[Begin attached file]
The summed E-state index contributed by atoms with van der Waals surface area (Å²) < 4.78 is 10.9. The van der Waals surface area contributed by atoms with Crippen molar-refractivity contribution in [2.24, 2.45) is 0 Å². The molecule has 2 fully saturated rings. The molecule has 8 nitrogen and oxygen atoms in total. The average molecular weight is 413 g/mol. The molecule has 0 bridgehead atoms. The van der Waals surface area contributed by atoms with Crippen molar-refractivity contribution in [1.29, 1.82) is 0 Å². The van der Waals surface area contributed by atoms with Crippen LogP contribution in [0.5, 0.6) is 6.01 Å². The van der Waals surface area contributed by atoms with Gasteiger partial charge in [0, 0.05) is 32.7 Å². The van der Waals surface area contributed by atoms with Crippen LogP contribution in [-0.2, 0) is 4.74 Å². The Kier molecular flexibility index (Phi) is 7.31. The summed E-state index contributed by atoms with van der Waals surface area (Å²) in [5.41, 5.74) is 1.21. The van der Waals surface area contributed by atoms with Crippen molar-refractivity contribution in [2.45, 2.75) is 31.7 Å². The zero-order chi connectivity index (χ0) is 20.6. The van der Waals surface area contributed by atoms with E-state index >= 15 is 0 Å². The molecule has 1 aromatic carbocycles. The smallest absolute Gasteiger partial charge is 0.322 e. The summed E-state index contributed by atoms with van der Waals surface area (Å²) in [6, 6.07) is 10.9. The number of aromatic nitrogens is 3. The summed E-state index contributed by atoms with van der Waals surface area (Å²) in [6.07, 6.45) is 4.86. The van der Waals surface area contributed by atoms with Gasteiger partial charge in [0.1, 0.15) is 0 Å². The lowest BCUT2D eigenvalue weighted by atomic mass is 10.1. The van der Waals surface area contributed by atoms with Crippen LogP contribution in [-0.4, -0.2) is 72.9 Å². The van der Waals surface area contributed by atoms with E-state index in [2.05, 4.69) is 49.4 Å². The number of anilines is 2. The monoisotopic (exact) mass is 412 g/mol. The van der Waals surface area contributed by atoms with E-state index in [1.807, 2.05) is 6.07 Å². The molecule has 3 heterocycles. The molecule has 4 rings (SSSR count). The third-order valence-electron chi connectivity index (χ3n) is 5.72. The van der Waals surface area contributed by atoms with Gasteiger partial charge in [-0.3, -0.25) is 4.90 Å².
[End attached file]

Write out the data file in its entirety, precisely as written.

The summed E-state index contributed by atoms with van der Waals surface area (Å²) < 4.78 is 10.9. The van der Waals surface area contributed by atoms with Crippen molar-refractivity contribution in [2.24, 2.45) is 0 Å². The molecule has 2 fully saturated rings. The molecule has 8 nitrogen and oxygen atoms in total. The average molecular weight is 413 g/mol. The molecule has 0 bridgehead atoms. The van der Waals surface area contributed by atoms with Crippen molar-refractivity contribution in [1.29, 1.82) is 0 Å². The van der Waals surface area contributed by atoms with Crippen LogP contribution in [0.5, 0.6) is 6.01 Å². The van der Waals surface area contributed by atoms with Gasteiger partial charge in [0, 0.05) is 32.7 Å². The van der Waals surface area contributed by atoms with Crippen LogP contribution in [-0.2, 0) is 4.74 Å². The Kier molecular flexibility index (Phi) is 7.31. The summed E-state index contributed by atoms with van der Waals surface area (Å²) in [5.41, 5.74) is 1.21. The van der Waals surface area contributed by atoms with Crippen molar-refractivity contribution in [2.45, 2.75) is 31.7 Å². The zero-order chi connectivity index (χ0) is 20.6. The van der Waals surface area contributed by atoms with E-state index >= 15 is 0 Å². The molecule has 1 aromatic carbocycles. The smallest absolute Gasteiger partial charge is 0.322 e. The summed E-state index contributed by atoms with van der Waals surface area (Å²) in [6, 6.07) is 10.9. The number of aromatic nitrogens is 3. The summed E-state index contributed by atoms with van der Waals surface area (Å²) in [6.07, 6.45) is 4.86. The van der Waals surface area contributed by atoms with Gasteiger partial charge in [0.1, 0.15) is 0 Å². The lowest BCUT2D eigenvalue weighted by atomic mass is 10.1. The van der Waals surface area contributed by atoms with Crippen LogP contribution in [-0.4, -0.2) is 72.9 Å². The van der Waals surface area contributed by atoms with E-state index in [2.05, 4.69) is 49.4 Å². The number of anilines is 2. The monoisotopic (exact) mass is 412 g/mol. The van der Waals surface area contributed by atoms with E-state index in [1.807, 2.05) is 6.07 Å². The molecule has 3 heterocycles. The molecule has 4 rings (SSSR count). The third-order valence-electron chi connectivity index (χ3n) is 5.72. The van der Waals surface area contributed by atoms with Gasteiger partial charge in [-0.3, -0.25) is 4.90 Å².